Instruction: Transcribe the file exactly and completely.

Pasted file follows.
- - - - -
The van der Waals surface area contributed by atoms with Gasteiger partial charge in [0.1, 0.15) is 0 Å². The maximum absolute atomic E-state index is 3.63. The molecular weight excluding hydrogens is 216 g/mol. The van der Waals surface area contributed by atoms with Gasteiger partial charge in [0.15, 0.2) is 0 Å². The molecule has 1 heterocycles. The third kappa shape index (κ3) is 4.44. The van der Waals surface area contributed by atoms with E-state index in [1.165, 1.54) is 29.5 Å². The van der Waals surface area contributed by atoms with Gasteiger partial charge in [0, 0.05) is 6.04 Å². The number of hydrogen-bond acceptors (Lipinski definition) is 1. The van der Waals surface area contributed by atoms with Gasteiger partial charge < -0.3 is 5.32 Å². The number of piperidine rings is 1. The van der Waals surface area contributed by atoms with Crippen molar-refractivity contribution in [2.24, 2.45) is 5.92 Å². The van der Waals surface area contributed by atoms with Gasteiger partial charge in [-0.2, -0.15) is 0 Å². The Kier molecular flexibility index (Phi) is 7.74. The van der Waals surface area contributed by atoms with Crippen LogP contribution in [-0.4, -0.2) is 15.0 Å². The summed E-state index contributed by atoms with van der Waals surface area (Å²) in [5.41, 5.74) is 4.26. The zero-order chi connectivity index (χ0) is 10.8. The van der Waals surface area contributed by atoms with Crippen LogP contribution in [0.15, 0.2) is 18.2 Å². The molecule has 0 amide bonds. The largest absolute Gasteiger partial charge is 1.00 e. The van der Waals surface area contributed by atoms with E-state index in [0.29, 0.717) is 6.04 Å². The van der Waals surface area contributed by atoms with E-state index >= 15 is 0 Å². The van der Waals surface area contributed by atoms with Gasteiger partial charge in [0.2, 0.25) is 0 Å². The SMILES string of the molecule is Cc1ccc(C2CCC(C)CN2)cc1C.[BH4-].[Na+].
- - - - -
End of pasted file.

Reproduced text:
The van der Waals surface area contributed by atoms with Gasteiger partial charge in [0.1, 0.15) is 0 Å². The maximum absolute atomic E-state index is 3.63. The molecular weight excluding hydrogens is 216 g/mol. The van der Waals surface area contributed by atoms with Gasteiger partial charge in [0.15, 0.2) is 0 Å². The molecule has 1 heterocycles. The third kappa shape index (κ3) is 4.44. The van der Waals surface area contributed by atoms with E-state index in [1.165, 1.54) is 29.5 Å². The van der Waals surface area contributed by atoms with Gasteiger partial charge in [0, 0.05) is 6.04 Å². The number of hydrogen-bond acceptors (Lipinski definition) is 1. The van der Waals surface area contributed by atoms with Gasteiger partial charge < -0.3 is 5.32 Å². The number of piperidine rings is 1. The van der Waals surface area contributed by atoms with Crippen molar-refractivity contribution in [2.24, 2.45) is 5.92 Å². The van der Waals surface area contributed by atoms with Gasteiger partial charge in [-0.2, -0.15) is 0 Å². The Kier molecular flexibility index (Phi) is 7.74. The van der Waals surface area contributed by atoms with Crippen LogP contribution in [-0.4, -0.2) is 15.0 Å². The summed E-state index contributed by atoms with van der Waals surface area (Å²) in [5.41, 5.74) is 4.26. The zero-order chi connectivity index (χ0) is 10.8. The van der Waals surface area contributed by atoms with Crippen LogP contribution in [0.15, 0.2) is 18.2 Å². The molecule has 0 amide bonds. The largest absolute Gasteiger partial charge is 1.00 e. The van der Waals surface area contributed by atoms with E-state index in [0.29, 0.717) is 6.04 Å². The van der Waals surface area contributed by atoms with E-state index >= 15 is 0 Å². The van der Waals surface area contributed by atoms with Gasteiger partial charge in [0.2, 0.25) is 0 Å². The SMILES string of the molecule is Cc1ccc(C2CCC(C)CN2)cc1C.[BH4-].[Na+].